For once, Colombian polls got it right: Iván Duque handily won Colombia’s first round presidential vote on May 27. Although he didn’t break 40 percent of the vote, he did beat runner-up Gustavo Petro by a 14-point margin. And in four polls of the runoff campaign, the Democratic Center senator has increased his margin over the former Bogotá mayor to up to 20 points.
Many see a Duque victory on June 17 a fait accompli. Though he did gain the endorsement of politician and former FARC hostage Ingrid Betancourt, Petro has been frozen out by other politicians whose voters he’s trying to court. Third-place finisher Sergio Fajardo (whom Petro beat by less than 1.5 percent), his running mate Claudia López, and prominent leftist Jorge Robledo all said they would not endorse Petro this week. On the other side of the spectrum, at least one center-right senator said he’d cast a null ballot in protest in the June 17 runoff, rather than sign on to Duque’s campaign.
- Polls for the June 17 runoff
- Review our past coverage of polls for the May 27 first-round vote
- Access our Colombian election guide
Petro isn’t exactly trying to come to the center either, with analysts saying he’s likely setting his sights on winning in 2022 and building his national profile in the meantime from a seat in the Senate, which he’ll get automatically if he finishes second.
Turnout for the first round surpassed 50 percent for the first time this century, but observers expect that to fall in the runoff as many centrist voters may stay home—particularly because there are World Cup matches featuring Brazil, Costa Rica, and Mexico that day.
The runoff tracker was originally published June 7 and subsequently updated with new information. This general elections tracker was initially published on April 19 and last updated on May 21 to reflect the final polling.
Iván Duque is the man to beat in Colombia’s 2018 presidential race. After winning a non-binding presidential ballot among conservative candidates on March 11 and receiving ex-President Álvaro Uribe's blessing to officially become the right's candidate, the Democratic Center senator from Bogotá shot up in polls, with comfortable margins over his closest challenger. Indeed, for up to a year, up to one in five Colombians had told pollsters they planned to vote for "whomever Uribe chooses."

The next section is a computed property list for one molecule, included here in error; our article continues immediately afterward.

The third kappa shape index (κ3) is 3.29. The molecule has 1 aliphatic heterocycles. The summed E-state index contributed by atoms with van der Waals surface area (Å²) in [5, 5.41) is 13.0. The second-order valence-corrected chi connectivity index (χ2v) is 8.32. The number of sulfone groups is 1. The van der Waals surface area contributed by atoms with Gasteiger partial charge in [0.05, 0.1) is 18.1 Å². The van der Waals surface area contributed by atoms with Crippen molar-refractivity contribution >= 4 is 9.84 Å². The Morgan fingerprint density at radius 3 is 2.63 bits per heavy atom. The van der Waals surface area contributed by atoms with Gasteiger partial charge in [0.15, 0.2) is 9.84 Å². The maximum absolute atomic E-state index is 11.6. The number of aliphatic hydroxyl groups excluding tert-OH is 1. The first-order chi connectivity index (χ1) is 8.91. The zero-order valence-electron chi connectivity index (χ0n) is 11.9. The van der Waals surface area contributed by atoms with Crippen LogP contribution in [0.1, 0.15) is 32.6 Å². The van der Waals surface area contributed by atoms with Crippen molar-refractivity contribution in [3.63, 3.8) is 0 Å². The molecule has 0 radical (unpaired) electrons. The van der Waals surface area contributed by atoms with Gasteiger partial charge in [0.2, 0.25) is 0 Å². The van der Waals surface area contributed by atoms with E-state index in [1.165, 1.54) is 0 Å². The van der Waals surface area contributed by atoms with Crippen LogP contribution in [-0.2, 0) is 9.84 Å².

Primary campaigns often favor the extremes. Fittingly, the candidate closest in polls to Duque right now is from the other end of the spectrum: Gustavo Petro, a former Marxist rebel in the M-19 who went on to serve in the Colombian Congress and as Bogotá mayor. They’re facing against three other major candidates: the center-right ex-Vice President Germán Vargas Lleras, the center-left former Medellín Mayor Sergio Fajardo, and lead FARC peace negotiator Humberto de la Calle. Vargas Lleras represents the Radical Change Party and de la Calle the Liberal Party, while Petro and Fajardo head coalitions newly created for the 2018 race.
This all comes with the caveat that polling is famously unreliable in Colombia, so much so that independent news site La Silla Vacía decided after the 2014 elections to no longer include voter intention surveys in their election coverage. In the October 2016 plebiscite on the FARC peace deal, polls overestimated the "Yes" vote's position by an average of more than 30 points; the "No" side ended up winning by less than one half of 1 percent.
We monitor the findings of some of Colombia’s main pollsters to see how candidates are faring ahead of the May 27 first round and June 17 runoff.